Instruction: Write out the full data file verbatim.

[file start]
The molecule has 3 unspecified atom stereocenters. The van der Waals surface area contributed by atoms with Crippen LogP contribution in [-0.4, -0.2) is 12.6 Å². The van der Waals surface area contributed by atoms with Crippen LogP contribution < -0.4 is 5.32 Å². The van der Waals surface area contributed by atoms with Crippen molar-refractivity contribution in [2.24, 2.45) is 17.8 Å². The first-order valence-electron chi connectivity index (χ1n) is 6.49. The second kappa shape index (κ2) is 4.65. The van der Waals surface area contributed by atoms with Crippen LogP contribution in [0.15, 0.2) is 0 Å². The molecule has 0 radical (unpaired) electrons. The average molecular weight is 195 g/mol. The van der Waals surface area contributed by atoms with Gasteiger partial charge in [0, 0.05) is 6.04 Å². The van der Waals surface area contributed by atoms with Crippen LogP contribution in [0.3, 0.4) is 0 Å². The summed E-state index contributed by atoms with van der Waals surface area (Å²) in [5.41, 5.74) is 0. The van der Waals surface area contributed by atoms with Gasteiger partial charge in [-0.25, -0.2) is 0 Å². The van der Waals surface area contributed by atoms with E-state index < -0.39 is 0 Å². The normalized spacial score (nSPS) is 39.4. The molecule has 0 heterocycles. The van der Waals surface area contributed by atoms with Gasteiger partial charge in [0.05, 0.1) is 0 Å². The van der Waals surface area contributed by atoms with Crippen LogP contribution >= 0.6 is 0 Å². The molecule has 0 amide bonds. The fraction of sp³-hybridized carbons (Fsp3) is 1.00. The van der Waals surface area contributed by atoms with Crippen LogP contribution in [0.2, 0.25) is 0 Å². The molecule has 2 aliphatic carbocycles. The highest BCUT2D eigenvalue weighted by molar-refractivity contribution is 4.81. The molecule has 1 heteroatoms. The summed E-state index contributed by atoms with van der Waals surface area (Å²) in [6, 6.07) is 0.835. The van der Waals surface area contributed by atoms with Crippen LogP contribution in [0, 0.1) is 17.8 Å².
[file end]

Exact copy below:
The molecule has 3 unspecified atom stereocenters. The van der Waals surface area contributed by atoms with Crippen LogP contribution in [-0.4, -0.2) is 12.6 Å². The van der Waals surface area contributed by atoms with Crippen LogP contribution < -0.4 is 5.32 Å². The van der Waals surface area contributed by atoms with Crippen molar-refractivity contribution in [2.24, 2.45) is 17.8 Å². The first-order valence-electron chi connectivity index (χ1n) is 6.49. The second kappa shape index (κ2) is 4.65. The van der Waals surface area contributed by atoms with Crippen LogP contribution in [0.15, 0.2) is 0 Å². The molecule has 0 radical (unpaired) electrons. The average molecular weight is 195 g/mol. The van der Waals surface area contributed by atoms with Gasteiger partial charge in [0, 0.05) is 6.04 Å². The van der Waals surface area contributed by atoms with Crippen LogP contribution in [0.3, 0.4) is 0 Å². The summed E-state index contributed by atoms with van der Waals surface area (Å²) in [5.41, 5.74) is 0. The van der Waals surface area contributed by atoms with Gasteiger partial charge in [-0.25, -0.2) is 0 Å². The van der Waals surface area contributed by atoms with E-state index < -0.39 is 0 Å². The normalized spacial score (nSPS) is 39.4. The molecule has 0 heterocycles. The van der Waals surface area contributed by atoms with Gasteiger partial charge in [0.05, 0.1) is 0 Å². The van der Waals surface area contributed by atoms with Crippen LogP contribution >= 0.6 is 0 Å². The molecule has 0 amide bonds. The fraction of sp³-hybridized carbons (Fsp3) is 1.00. The van der Waals surface area contributed by atoms with Crippen LogP contribution in [0.2, 0.25) is 0 Å². The molecule has 2 aliphatic carbocycles. The highest BCUT2D eigenvalue weighted by molar-refractivity contribution is 4.81. The molecule has 1 heteroatoms. The summed E-state index contributed by atoms with van der Waals surface area (Å²) in [6, 6.07) is 0.835. The van der Waals surface area contributed by atoms with Crippen LogP contribution in [0, 0.1) is 17.8 Å².